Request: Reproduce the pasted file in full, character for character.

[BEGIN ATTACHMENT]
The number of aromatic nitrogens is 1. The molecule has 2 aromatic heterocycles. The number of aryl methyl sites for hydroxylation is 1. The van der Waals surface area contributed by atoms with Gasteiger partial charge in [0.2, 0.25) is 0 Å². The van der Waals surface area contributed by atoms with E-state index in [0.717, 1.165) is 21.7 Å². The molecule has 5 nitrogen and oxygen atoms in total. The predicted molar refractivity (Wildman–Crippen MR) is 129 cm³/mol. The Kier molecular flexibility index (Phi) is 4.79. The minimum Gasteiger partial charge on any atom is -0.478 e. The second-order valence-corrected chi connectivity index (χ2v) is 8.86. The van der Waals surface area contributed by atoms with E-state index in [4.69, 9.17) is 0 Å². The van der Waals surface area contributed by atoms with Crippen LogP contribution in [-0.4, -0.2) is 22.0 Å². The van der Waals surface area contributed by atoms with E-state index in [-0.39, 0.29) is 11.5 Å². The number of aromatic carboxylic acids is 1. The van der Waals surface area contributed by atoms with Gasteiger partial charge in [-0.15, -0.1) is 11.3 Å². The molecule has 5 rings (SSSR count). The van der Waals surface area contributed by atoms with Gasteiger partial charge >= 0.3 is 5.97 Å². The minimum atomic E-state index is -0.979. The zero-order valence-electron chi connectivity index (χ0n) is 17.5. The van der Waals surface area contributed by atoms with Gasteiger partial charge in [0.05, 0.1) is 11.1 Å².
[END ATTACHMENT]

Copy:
The number of aromatic nitrogens is 1. The molecule has 2 aromatic heterocycles. The number of aryl methyl sites for hydroxylation is 1. The van der Waals surface area contributed by atoms with Gasteiger partial charge in [0.2, 0.25) is 0 Å². The van der Waals surface area contributed by atoms with E-state index in [0.717, 1.165) is 21.7 Å². The molecule has 5 nitrogen and oxygen atoms in total. The predicted molar refractivity (Wildman–Crippen MR) is 129 cm³/mol. The Kier molecular flexibility index (Phi) is 4.79. The minimum Gasteiger partial charge on any atom is -0.478 e. The second-order valence-corrected chi connectivity index (χ2v) is 8.86. The van der Waals surface area contributed by atoms with E-state index in [4.69, 9.17) is 0 Å². The van der Waals surface area contributed by atoms with Crippen LogP contribution in [-0.4, -0.2) is 22.0 Å². The van der Waals surface area contributed by atoms with E-state index in [-0.39, 0.29) is 11.5 Å². The number of aromatic carboxylic acids is 1. The van der Waals surface area contributed by atoms with Gasteiger partial charge in [-0.15, -0.1) is 11.3 Å². The molecule has 5 rings (SSSR count). The van der Waals surface area contributed by atoms with Gasteiger partial charge >= 0.3 is 5.97 Å². The minimum atomic E-state index is -0.979. The zero-order valence-electron chi connectivity index (χ0n) is 17.5. The van der Waals surface area contributed by atoms with Gasteiger partial charge in [0.05, 0.1) is 11.1 Å².